Phnom Penh Overview
Phnom Penh was once called the "Pearl of Asia." In the 1920s it was one of the most impressive French built cities in the region and was an important tourist destination. During the Vietnam War, refugees fled to the city and by 1975 the city's population was between 2 and 3 million, most of them being refugees. The city fell to the Khmer Rouge in 1975 and they cut off supplies to the population for over a year. Journalists reported torture and mutilation of the trapped civilians and the Khmer Rouge forcibly evacuated the city in what is known as the death march. The Khmer Rouge was driven from the city by the Vietnamese in 1979 and reconstruction began.
Today, tourism continues to grow in the city and those who visit are greeted by a welcoming and friendly population, a rich culture, and truly rewarding travel experience.
Phnom Penh has a tropical wet and dry climate. It is hot year around with very little temperature variation. Lows are usually in the low 70s Fahrenheit and highs are in the mid to high 90s Fahrenheit. The southwest monsoon brings rains between May and October and the northeast monsoon brings the dry season from November to March.
SightsThere are a good number of sights spread throughout town. In the riverfront area, known as Sisowath Quay, you will find many of the nicer buildings and more sculpted lawns. This area is also where you'll find the Tuol Sleng Genocide Museum, which offers a thorough overview of the country's horrific past. There is also the Royal Palace, the National Museum of Cambodia, Wat Phnom, and Wat Botum, among many other interesting sights.
NeighborhoodsWat Phnom is at the top of a hill in the north of of the city. This temple is still visited by worshipping locals and tourists who make the climb. The French Quarter is to the east of Wat Phnom. This area has the city's most impressive colonial architecture. The area also has Boeng Kak Lake, the Royal School of Fine Arts, and Hotel Le Royal.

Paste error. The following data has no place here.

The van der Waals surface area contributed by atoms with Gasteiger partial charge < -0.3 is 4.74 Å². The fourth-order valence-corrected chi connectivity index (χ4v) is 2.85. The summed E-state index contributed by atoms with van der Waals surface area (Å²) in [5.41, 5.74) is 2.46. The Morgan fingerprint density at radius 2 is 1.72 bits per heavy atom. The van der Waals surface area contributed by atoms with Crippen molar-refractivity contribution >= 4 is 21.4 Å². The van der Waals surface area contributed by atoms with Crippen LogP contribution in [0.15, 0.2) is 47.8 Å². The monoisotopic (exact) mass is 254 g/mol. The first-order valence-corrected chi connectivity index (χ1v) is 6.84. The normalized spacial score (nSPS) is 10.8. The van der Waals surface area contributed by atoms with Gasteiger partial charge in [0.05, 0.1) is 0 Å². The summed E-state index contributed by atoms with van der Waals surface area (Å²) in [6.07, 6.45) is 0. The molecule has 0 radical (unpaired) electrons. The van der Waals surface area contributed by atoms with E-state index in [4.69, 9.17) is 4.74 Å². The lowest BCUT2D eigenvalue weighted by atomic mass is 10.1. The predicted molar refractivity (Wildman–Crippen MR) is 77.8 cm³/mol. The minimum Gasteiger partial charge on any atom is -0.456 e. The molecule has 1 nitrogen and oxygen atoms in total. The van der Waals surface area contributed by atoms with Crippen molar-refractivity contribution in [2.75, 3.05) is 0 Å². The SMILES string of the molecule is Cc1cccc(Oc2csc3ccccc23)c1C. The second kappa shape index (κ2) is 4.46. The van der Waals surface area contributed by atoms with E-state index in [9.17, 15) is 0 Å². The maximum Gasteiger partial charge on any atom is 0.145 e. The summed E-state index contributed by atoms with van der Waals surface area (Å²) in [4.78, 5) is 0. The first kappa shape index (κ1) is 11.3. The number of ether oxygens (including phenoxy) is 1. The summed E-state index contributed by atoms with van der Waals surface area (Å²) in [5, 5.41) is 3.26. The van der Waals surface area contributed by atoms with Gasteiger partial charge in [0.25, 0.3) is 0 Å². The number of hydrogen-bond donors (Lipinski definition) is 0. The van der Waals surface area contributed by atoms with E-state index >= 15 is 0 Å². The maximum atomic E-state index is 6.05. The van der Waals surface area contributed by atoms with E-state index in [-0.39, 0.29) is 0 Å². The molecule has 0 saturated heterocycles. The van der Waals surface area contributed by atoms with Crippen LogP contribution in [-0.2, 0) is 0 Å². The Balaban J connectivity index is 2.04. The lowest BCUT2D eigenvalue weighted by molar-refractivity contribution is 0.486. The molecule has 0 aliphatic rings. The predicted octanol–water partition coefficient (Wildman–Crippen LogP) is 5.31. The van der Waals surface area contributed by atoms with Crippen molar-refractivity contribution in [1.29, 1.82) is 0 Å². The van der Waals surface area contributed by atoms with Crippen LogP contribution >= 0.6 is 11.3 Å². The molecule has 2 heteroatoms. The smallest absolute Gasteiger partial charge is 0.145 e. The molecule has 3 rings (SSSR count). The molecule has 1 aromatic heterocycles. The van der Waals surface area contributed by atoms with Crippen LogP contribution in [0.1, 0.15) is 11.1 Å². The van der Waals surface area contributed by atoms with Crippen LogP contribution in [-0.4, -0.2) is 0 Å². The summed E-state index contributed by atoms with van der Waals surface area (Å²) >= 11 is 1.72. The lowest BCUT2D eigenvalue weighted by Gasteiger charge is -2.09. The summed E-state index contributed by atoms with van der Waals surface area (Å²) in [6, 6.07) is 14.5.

The city's central market is Psah Thmai. It's a great place to shop.
In the east there is the Tonle Sap river, along which there are many restaurants and bars. The two kilometer strip begins at the Royal Palace and Siver Pagoda and ends to the east of Wat Phnom. On the other side of the river is Prek Leap. This area can be reached by the Cambodian-Japanese Friendship Bridge.
On the southern side of town you'll find the grand Hotel Cambodiana Phnom Penh and the Independence Monument.
The Toul Sleng Genocide Museum is in the western part of town.
ActivitiesActivities in Phnom Penh include cooking classes, bike tours, river cruises, and massages. If you're interested in doing some shopping, there are some great markets around town that offer everything from the essentials, like sunglasses, to local handicrafts, which make great souvenirs. Some of the better markets in town include the Central Market, Sorya Mall, City Mall, Russian Market, and Olympic Market.
Food and DiningPhnom Penh has an excellent selection of food options, most of which are quite cheap. There is a surprising diversity of international choices available with everything from French, Thai, and Vietnamese represented. Of course, Cambodian food is available everywhere as well. Cambodian food is quite delicious, and is comparable to Thai food, although much less spicy. Many of the sauces are coconut based and are served over either fish or chicken. In the riverfront area you'll find most of the restaurants that cater to tourists, and are therefore the most diverse, but also the most expensive.
Cambodia is also well known for its exotic street food. If you're the adventurous type, you can try anything from duck embryo eggs to frogs, or grilled pig's ears, among many other things. It's probably best not to make a meal of the local specialties, but they can make for an interesting snack option.